In past Tours, Postal hasn't contributed with any action as soon as Lance was in the lead, not even helping Hincapie in the sprints. I have seen Ullrich in Yellow do a lot more work for Zabel. Why not offer one man the last kilometer as leadout, leaving the rest of the team as 'bodyguards' for Lance? This is boring but I would never say they (Lanceand the Posties) don't deserve to win; it's the idea of the sport to have a strong team working for a strong rider.
The solution against 'Domo-nation' is to get depth in strength and compete with the best riders (bring on Lance and bring back Frankie!). Let's not yelp about unfair (even if boring) team tactics!
Domo's victory #5
By having four riders in the finale of the hardest Paris-Roubaix in years, Domo put in a really "lame" performance? By this logic I think we can conclude that Lance Armstrong's performances in the last two Tours have been absolutely pitiful, the way he won so convincingly. And the way he won using his team-mates to devastating effect on the mountain stages… it's just not cricket (as we Brits would say)!
Perhaps the only really strong Tour performances in recent times were those of Greg Lemond, especially winning by just eight seconds.
I'm in the "George should go" category, by the way. It wouldn't be fair to describe USPS as a one-trick pony, but one-trick thoroughbred might cover it. There's an obscene waste of talent going on in that team, and Hincapie would be well out of it. If language or culture is an issue, how about Mercury? At least they realise there's more than one race a year (two if you count the worlds), and I'm sure Van Petegem could be persuaded to trade help in Flanders for Paris-Roubaix.
Domo's victory #6
Bike races are very tactical on a team level as well as on the individual riders' level. True, Domo was the best team in the race. True, George was very good. I enjoyed his ride. But nothing in Domo's tactics was cheap, they were just the best team that day. Besides, if you have something against super-teams what about USPS in the Tour the France? Should they not be able to ride the way they do because they are good?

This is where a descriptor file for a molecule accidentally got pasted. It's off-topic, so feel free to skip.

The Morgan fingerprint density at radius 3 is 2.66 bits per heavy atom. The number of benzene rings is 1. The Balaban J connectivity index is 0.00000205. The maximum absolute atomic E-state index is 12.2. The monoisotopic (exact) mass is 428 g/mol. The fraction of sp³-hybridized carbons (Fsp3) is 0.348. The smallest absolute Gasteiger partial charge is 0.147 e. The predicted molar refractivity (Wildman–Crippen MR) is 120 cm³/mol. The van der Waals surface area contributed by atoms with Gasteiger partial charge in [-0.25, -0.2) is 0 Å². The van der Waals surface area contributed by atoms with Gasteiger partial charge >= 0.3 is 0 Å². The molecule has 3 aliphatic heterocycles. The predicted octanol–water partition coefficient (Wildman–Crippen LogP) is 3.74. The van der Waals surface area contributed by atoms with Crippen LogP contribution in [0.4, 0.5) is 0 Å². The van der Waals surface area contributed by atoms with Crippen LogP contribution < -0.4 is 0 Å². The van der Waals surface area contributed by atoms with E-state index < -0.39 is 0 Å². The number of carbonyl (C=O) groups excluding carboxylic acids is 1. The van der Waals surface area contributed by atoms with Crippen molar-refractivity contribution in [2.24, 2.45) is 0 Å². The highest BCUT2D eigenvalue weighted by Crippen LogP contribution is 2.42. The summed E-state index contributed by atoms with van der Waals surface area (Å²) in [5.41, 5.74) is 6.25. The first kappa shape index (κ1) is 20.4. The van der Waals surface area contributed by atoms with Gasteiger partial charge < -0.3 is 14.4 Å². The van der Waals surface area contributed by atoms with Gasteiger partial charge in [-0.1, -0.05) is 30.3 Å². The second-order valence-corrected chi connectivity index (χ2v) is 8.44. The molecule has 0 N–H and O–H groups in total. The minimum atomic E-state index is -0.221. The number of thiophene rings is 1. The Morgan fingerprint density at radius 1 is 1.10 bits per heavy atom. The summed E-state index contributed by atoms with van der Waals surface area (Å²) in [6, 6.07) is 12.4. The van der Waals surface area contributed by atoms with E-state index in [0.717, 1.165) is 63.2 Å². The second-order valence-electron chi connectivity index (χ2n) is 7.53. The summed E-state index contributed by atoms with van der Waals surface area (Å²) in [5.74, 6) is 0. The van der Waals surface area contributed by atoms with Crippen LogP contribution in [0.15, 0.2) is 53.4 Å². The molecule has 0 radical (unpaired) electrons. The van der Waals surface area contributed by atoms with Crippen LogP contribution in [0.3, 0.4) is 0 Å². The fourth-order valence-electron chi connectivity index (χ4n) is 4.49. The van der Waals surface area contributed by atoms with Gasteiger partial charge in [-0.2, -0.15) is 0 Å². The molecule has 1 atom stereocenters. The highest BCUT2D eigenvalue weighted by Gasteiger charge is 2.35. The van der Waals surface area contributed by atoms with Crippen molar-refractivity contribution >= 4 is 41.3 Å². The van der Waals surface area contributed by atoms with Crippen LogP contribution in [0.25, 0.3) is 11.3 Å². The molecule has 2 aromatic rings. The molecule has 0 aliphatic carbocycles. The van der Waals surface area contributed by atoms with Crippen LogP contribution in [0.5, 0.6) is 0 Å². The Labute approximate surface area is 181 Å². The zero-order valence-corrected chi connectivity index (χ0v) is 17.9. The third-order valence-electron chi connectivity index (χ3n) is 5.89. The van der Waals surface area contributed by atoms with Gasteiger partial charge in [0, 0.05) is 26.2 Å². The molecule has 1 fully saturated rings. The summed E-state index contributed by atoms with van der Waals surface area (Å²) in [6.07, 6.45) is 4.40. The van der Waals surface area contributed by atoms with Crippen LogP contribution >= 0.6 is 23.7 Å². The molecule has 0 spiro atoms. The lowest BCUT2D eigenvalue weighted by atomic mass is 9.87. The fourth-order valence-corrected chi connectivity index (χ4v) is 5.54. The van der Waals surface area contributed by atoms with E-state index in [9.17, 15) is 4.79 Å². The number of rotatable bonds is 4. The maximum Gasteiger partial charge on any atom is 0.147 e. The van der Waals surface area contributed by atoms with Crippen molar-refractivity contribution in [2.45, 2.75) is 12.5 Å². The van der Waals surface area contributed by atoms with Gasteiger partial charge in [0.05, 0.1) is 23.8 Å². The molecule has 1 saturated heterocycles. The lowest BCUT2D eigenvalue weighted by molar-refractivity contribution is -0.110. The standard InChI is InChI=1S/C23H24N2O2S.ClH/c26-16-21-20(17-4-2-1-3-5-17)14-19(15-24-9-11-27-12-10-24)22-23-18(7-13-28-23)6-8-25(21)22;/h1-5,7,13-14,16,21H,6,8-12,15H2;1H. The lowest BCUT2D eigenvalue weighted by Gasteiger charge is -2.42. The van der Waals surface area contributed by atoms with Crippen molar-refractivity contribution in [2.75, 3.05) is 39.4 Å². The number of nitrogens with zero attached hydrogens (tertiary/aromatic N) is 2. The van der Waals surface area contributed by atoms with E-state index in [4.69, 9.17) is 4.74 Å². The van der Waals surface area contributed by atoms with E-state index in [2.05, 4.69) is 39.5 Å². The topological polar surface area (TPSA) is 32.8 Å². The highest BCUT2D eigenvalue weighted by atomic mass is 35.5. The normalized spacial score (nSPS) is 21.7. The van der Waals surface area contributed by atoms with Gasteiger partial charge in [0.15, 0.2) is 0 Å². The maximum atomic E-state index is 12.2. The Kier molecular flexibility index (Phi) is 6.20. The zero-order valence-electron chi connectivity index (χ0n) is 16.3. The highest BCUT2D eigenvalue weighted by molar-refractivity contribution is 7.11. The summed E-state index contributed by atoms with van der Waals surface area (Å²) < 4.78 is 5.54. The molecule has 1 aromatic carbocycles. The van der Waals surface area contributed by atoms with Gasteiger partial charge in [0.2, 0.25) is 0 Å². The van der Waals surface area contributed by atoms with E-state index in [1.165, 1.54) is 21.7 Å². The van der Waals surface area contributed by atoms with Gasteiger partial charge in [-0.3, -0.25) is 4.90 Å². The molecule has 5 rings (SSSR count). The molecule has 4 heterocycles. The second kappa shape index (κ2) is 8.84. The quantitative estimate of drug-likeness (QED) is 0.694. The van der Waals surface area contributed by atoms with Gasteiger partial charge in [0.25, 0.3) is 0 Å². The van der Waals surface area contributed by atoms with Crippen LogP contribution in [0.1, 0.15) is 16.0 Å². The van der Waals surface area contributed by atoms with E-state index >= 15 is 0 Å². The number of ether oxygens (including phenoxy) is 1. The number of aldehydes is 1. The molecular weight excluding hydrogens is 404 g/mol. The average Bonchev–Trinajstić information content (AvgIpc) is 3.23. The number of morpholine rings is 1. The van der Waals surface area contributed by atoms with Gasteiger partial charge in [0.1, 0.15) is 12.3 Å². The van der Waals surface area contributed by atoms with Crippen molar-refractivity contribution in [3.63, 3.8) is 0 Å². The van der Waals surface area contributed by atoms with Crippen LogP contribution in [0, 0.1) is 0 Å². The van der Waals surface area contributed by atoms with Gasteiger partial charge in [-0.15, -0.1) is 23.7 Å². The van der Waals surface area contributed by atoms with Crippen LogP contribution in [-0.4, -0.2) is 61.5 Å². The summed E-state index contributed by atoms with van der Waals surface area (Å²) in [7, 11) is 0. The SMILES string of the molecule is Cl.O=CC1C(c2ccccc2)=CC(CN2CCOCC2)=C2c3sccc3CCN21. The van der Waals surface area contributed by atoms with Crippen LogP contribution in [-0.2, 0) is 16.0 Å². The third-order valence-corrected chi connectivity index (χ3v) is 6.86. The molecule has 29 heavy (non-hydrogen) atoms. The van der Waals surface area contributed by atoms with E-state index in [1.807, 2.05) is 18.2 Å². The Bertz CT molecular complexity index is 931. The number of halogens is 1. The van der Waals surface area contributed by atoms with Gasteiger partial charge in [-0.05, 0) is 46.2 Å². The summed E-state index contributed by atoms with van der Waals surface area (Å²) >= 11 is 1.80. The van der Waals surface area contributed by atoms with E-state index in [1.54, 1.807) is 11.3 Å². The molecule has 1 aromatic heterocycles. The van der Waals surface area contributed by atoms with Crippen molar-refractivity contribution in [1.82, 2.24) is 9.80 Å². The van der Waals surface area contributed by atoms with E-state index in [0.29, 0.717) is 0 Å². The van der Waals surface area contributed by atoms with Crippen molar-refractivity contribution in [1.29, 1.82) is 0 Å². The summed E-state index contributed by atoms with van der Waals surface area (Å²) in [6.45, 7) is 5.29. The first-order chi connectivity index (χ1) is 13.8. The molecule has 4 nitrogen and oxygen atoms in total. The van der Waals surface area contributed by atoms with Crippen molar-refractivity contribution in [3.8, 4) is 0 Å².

Being Belgian I hoped Johan Museeuw would win the race, but Knaven also merited his win just as well as Domo deserved their victory, simply because they had the best riders up front. As for not being exciting, everybody I know agrees that this year's Paris-Roubaix was one off the better performances this last decade, also thanks to George.
Domo's victory #7
I too believe that George Hincapie may have been the strongest rider in the race, and I wish he had won, but I think it's unnecessary to call Domo's team tactics "cheap" and suggest a rule against them.
If anything, Domo demonstrated exactly how team tactics should work. Get several riders in a break, have one attack while the others sit in. If the attacker stays away, he wins the race. If the attacker is caught, send another rider off. If you have enough riders in the break, you are almost guaranteed to win. This is true of races at the professional and 'weekend warrior' levels, and there is nothing cheap about it. Maybe the race wasn't as exciting as we would have liked but, if anything, Domo should be congratulated for winning and displaying great teamwork, regardless of who we wanted to win.
As for a "Belgian quota". Only two of the four Domo riders in the break were Belgian, Museeuw and Peeters. Knaven and Vainsteins (first and third place) are from the Netherlands and Latvia respectively. Besides, you can't fault a Belgian team for having too many Belgians.
Domo's victory #8
Domo-nation was achieved by two Belgians, a Latvian and a Dutchman. Belgian quotas — rubbish!
Just visit the Domo website to see the national champions on that team.
Domo's victory #9
I'm not quite sure how a one-two-three-five finish in Paris-Roubaix can be considered "lame". While I would have loved to have seen George Hincapie win, it just wasn't possible. And yes, "we" Americans do know who really won. Servais Knaven of course. He did cross the finish line ahead of every other cyclist, did he not?
As for "cheap team-tactics", what would you propose Domo-Farm Frites do? I can just imagine Patrick Lefevre radioing his boys in the break, "Alright guys, since we have four of you in the break, it just wouldn't be fair if we won. So why don't you just let Hincapie have it this time."
Compiling the best possible collection of riders is part of the game. There's nothing cheap about that. If you don't win, then you don't have sponsors. And if you don't have sponsors, you don't get paid. Professional cycling is a business, just like any other. I see nothing wrong with the excellent riding of the Domo team in Paris-Roubaix. If you were in the saddle of Knaven, Museeuw, Vainsteins, or Peeters, I imagine that you would go for the gusto in the same manner that they did. Too bad George didn't win, but c'mon, get over it.
Domo's victory #10
The race was awesome. Domo made for very exciting racing. I loved seeing Museeuw's second comeback in as many years. Him and Vainsteins (the world champion, mind you) controlling a race like that, that's boring? Tactics are tactics. That's what teams do. It's a team sport. And as an American I do know who the real winner was. It wasn't Hincapie. The guy who won deserved it. He has made all the sacrifices and he suffered like hell. His name is Servais Knaven. Don't cheapen his achievement. Can't you feel good for a man who had to wipe away tears as he lifted his cobble trophy?